The reason I need to upscale is because I concatenate my videos, my current strategy (I'm just a newbie) is to encode and re encode then concat the videos using "Mediacoder", "HandBrake" and finally "Avidemux" :
[SourceVideo720p]-->[Mediacoder] (to upscale the video to 1080p while encoding it to hevc using 100% bit ratio 2-pass and slow preset to try to preserve the quality)-->[HandBrake] (re-encoding the video to hevc 10-bit with crf 23/24 and slow preset to reduce the size)-->[Avidemux] (to cut and merge the videos into one).
This process is very time consuming and I believe hurts the quality so I'm looking for an alternative if there is one.
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If you're serious about your video hobby, it'll be in your best interest to learn AviSynth. It has one of the best upscalers - freeware or commercial - in nnedi_rpow2. You can also resize, add videos together and cut out parts you don't want. All in a single script. Once done and tested you send it off to the encoder of choice for x265 encoding. RipBot264 will do the job, as well as a number of other encoders.
Others might have other suggestions.
I'm a newbie myself in relation with avisynth, I can do very basic stuff but enough to do what I need. The best tool to resize a video by far is @hello_hello CropResize script, there you can find some samples and script examples.
From my experiences, quality wise H.264 and H.265 are the same, use H.265 if you are encoding 4k and up otherwise stay with H.264. Two-pass-encoding comes from the old days of divx and xvid when you are targeting a specific output file size, don't use it if your target it's quality, if you want to keep visual quality you use CRF instead. The drawback of H.265 is that it requires more hardware power to decode and not every equipment are compatible with it.
For preset configuration use 'veryfast' instead of 'slow/veryslow' you get basically the same quality, a smaller size and half the encoding time (or better).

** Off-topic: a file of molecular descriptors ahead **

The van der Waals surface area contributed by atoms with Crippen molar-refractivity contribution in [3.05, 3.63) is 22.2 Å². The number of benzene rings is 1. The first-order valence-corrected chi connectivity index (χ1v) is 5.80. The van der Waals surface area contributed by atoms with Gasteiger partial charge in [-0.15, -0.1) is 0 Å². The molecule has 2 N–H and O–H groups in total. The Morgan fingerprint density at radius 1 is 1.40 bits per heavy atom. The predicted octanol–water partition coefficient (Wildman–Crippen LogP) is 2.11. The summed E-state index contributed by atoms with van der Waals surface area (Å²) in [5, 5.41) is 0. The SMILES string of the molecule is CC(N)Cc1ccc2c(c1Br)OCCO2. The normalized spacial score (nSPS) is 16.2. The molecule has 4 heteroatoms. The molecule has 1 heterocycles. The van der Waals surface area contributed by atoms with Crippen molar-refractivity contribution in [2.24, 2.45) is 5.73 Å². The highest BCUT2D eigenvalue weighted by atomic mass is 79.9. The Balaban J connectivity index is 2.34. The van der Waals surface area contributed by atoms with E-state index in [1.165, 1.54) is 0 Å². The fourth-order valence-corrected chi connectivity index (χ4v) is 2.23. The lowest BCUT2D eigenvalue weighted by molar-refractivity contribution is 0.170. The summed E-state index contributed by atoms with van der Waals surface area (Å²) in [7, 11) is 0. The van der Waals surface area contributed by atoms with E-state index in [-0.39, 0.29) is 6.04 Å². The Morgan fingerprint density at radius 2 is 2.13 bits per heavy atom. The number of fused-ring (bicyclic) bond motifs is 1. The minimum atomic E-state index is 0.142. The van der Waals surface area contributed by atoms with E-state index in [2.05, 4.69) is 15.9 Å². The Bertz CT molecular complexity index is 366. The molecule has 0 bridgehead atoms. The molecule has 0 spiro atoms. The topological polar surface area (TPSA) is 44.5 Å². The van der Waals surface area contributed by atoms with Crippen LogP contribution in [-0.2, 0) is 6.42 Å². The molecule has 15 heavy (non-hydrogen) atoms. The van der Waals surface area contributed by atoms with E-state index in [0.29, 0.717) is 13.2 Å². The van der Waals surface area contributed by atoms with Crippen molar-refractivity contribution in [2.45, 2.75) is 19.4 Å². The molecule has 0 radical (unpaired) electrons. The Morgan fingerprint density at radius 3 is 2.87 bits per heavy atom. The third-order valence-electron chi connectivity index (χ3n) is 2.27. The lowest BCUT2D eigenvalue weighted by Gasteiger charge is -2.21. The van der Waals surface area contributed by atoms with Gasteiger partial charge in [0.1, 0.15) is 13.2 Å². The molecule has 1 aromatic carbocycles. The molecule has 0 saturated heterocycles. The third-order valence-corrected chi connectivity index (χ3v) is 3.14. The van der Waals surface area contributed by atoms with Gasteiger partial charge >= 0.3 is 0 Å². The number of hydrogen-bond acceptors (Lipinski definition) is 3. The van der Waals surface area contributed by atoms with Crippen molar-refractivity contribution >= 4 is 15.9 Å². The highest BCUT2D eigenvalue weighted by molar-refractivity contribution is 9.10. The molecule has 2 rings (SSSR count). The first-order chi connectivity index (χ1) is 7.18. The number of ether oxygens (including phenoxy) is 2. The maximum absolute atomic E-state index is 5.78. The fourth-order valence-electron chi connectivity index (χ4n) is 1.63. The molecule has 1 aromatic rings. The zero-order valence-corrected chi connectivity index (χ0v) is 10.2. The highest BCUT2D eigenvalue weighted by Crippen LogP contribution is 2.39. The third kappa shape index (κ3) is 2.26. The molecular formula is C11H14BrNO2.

As for tutorials for avisynth (how to use, install, etc) there is tons of tutorials on YouTube and in this forum as well.
if you really must concat & resize (can't quite see why myself), wouldn't it make a lot more sense to DOWNSAMPLE the res on the 1080p videos?
There are a number of reasons I can see for wanting to do such a thing and upscale. For example, there's a TV show called Sharpe which has episodes released on Blu-Ray in movie format. However those episodes were originally two-parters and have had some scenes removed from them. Therefore, if you want to reinstate those particular scenes and at the same time have the best quality overall, you would upscale those scenes and hopefully they would match?
The usual programs noted for upscaling is becoming obsolete because they can't create new detail in areas that you expect. They only estimate based on what's there.
Movie companies are moving to AI upscaling.
https://bigjpg.oss-cn-shenzhen.aliyuncs.com/demo.png This is for an anime specific ai upscaler, but you get the idea.
There are AI tools available for video already been used by professionals in the area, but they are not free yet. Behind the scenes some of this tools has been available like 2 or 3 years prior public releases.
I work with Blackmagic tools like Davinci Resolve and they have this already since version 15 (current version is 16), they call it "neural engine", their tool can do a lot more than upscale videos like removing scene objects and other fancy things in their "studio" version, some examples:
I used Stax to upsample Rick and Morty from 1080p to 2160p with pretty good results. The key is to use the best resizer and also apply a good sharpen, or else you just get blurry blown up results.
I also upsampled (for my personal collection) Zombieland, before Sony released the UHD, my work came out better than the studios 4K. Done the same for Princess Bride and Farris Buellers Day Off. Much better results from clean sources than grainy ones. Need to have details to grab in the first place.
Screens of Rick & Morty 1080p Blu-ray vs Joys Encoded 2160p
Last edited by JoyBell; 10th Jan 2020 at 13:30.